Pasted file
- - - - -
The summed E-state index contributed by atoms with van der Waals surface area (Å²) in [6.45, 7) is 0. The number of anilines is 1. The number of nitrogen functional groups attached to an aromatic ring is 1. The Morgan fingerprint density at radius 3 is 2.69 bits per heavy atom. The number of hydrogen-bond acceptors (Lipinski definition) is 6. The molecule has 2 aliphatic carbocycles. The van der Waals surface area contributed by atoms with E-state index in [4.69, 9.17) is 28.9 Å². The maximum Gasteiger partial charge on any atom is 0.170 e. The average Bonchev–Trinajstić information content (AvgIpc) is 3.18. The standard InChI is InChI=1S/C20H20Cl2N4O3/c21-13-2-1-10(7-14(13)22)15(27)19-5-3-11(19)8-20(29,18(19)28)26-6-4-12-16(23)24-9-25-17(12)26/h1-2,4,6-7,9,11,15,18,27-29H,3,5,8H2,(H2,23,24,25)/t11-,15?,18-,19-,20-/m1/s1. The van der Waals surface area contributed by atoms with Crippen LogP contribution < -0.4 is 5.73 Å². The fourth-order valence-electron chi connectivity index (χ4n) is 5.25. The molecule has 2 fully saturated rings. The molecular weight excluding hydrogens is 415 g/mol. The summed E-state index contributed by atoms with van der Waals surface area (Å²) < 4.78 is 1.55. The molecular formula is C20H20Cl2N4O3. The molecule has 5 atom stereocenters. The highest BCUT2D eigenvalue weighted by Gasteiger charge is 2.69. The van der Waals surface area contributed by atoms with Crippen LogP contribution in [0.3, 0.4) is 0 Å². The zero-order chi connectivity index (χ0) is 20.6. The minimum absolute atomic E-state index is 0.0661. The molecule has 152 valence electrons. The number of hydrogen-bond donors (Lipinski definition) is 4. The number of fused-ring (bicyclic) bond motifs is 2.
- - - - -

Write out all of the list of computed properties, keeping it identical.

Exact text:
The summed E-state index contributed by atoms with van der Waals surface area (Å²) in [6.45, 7) is 0. The number of anilines is 1. The number of nitrogen functional groups attached to an aromatic ring is 1. The Morgan fingerprint density at radius 3 is 2.69 bits per heavy atom. The number of hydrogen-bond acceptors (Lipinski definition) is 6. The molecule has 2 aliphatic carbocycles. The van der Waals surface area contributed by atoms with E-state index in [4.69, 9.17) is 28.9 Å². The maximum Gasteiger partial charge on any atom is 0.170 e. The average Bonchev–Trinajstić information content (AvgIpc) is 3.18. The standard InChI is InChI=1S/C20H20Cl2N4O3/c21-13-2-1-10(7-14(13)22)15(27)19-5-3-11(19)8-20(29,18(19)28)26-6-4-12-16(23)24-9-25-17(12)26/h1-2,4,6-7,9,11,15,18,27-29H,3,5,8H2,(H2,23,24,25)/t11-,15?,18-,19-,20-/m1/s1. The van der Waals surface area contributed by atoms with Crippen LogP contribution < -0.4 is 5.73 Å². The fourth-order valence-electron chi connectivity index (χ4n) is 5.25. The molecule has 2 fully saturated rings. The molecular weight excluding hydrogens is 415 g/mol. The summed E-state index contributed by atoms with van der Waals surface area (Å²) < 4.78 is 1.55. The molecular formula is C20H20Cl2N4O3. The molecule has 5 atom stereocenters. The highest BCUT2D eigenvalue weighted by Gasteiger charge is 2.69. The van der Waals surface area contributed by atoms with Crippen LogP contribution in [0.3, 0.4) is 0 Å². The zero-order chi connectivity index (χ0) is 20.6. The minimum absolute atomic E-state index is 0.0661. The molecule has 152 valence electrons. The number of hydrogen-bond donors (Lipinski definition) is 4. The number of fused-ring (bicyclic) bond motifs is 2.